Tips to Optimise the Navigation on Your Website
All websites need both a planned out navigational structure as well as navigational elements, i.e. menus. How do you ensure the navigation on your website is fully optimised? What do you need to do to your website’s navigation to optimise its performance? The following nine tips are essential to optimise website navigation. The company you use for website design in Auckland will need to be involved in the implementation of some of them but, as it’s your website, you should know the elements and features that should be included.
1. Optimise both the mobile and desktop versions of your siteNever think first about the desktop version of your website’s navigation while leaving the mobile version to last. They are both equally important. In fact, if most of your website traffic accesses your site using a mobile device, you should consider optimising for mobile first.
2. Remember the most important objective of your website’s navigationThere are a lot of business owners whose primary focus when considering their website’s navigation is to showcase all their services, products, and other essential business information. These things are important, of course, but there is something that is even more important.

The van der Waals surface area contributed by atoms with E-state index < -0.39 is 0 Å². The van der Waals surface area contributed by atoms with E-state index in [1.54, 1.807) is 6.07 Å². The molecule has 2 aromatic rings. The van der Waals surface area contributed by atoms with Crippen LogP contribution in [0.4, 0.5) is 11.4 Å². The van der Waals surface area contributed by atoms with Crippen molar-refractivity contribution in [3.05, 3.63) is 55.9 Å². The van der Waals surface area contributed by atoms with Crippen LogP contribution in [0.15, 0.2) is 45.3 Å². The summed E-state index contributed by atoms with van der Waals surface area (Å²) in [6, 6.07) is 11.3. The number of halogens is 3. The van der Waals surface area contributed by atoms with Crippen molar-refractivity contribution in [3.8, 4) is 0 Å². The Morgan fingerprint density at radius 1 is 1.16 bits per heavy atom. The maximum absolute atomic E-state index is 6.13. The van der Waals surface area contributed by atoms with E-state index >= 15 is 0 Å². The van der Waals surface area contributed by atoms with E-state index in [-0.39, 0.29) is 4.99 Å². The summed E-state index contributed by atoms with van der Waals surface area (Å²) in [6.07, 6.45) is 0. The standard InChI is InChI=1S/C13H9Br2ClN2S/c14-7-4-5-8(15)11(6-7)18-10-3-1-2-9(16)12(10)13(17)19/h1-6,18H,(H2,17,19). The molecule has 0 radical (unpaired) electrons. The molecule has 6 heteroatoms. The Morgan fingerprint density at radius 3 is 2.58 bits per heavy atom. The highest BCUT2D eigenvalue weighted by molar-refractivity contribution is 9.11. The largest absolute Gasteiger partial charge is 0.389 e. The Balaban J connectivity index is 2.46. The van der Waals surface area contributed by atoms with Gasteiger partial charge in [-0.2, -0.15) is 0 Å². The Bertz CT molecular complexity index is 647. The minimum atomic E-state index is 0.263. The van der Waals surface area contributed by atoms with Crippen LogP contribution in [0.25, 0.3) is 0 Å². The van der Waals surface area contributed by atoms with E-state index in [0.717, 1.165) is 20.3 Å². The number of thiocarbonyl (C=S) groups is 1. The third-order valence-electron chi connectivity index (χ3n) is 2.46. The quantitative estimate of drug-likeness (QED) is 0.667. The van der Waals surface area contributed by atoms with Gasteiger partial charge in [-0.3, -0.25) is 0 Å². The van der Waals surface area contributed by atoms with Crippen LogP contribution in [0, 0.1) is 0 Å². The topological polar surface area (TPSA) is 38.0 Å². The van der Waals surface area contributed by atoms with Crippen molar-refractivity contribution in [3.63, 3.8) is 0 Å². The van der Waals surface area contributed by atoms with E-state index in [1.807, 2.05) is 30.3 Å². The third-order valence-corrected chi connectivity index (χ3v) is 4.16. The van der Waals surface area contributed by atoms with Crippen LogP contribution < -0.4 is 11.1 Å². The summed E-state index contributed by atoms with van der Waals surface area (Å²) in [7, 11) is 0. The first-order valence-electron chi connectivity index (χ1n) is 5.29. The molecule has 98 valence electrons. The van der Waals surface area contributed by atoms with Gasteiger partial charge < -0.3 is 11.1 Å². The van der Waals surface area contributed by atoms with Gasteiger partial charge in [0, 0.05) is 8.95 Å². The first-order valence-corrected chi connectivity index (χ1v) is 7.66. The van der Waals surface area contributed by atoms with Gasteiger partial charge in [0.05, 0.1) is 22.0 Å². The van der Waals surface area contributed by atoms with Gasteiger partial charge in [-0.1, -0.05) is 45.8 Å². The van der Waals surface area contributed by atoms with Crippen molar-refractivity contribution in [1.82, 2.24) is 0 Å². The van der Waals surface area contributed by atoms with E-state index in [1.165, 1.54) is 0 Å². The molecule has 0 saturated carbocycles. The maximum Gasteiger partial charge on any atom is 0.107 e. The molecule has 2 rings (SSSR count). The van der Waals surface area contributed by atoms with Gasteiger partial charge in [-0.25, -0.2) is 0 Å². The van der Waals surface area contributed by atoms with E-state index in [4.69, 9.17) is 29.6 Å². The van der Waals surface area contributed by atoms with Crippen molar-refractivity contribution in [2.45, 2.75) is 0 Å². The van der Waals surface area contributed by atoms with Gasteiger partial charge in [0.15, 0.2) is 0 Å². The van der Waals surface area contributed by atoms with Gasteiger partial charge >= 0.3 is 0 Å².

Your website’s visitors.The most important objective of your website’s navigation is to ensure visitors can quickly and easily find what they are looking for. You should approach every decision with this in mind.
3. Create a SitemapA sitemap plans out the hierarchy of your website’s pages. This usually starts at the top with your home page and then moves down to one and sometimes two levels below. There are two things to remember when it comes to sitemaps:
- Make sure you create one early in the website design process. Your website designer in Auckland will be able to advise you, but you will need to make the final decision.
- Don’t go any deeper than two levels below your home page. What does this mean? Imagine the main menu on a website – that is one level. If an item on that menu has a sub-menu, that is the second level. Don’t go lower than that, i.e. sub-menus of sub-menus. If you have a complex website structure and/or lots of content, the tip below will help.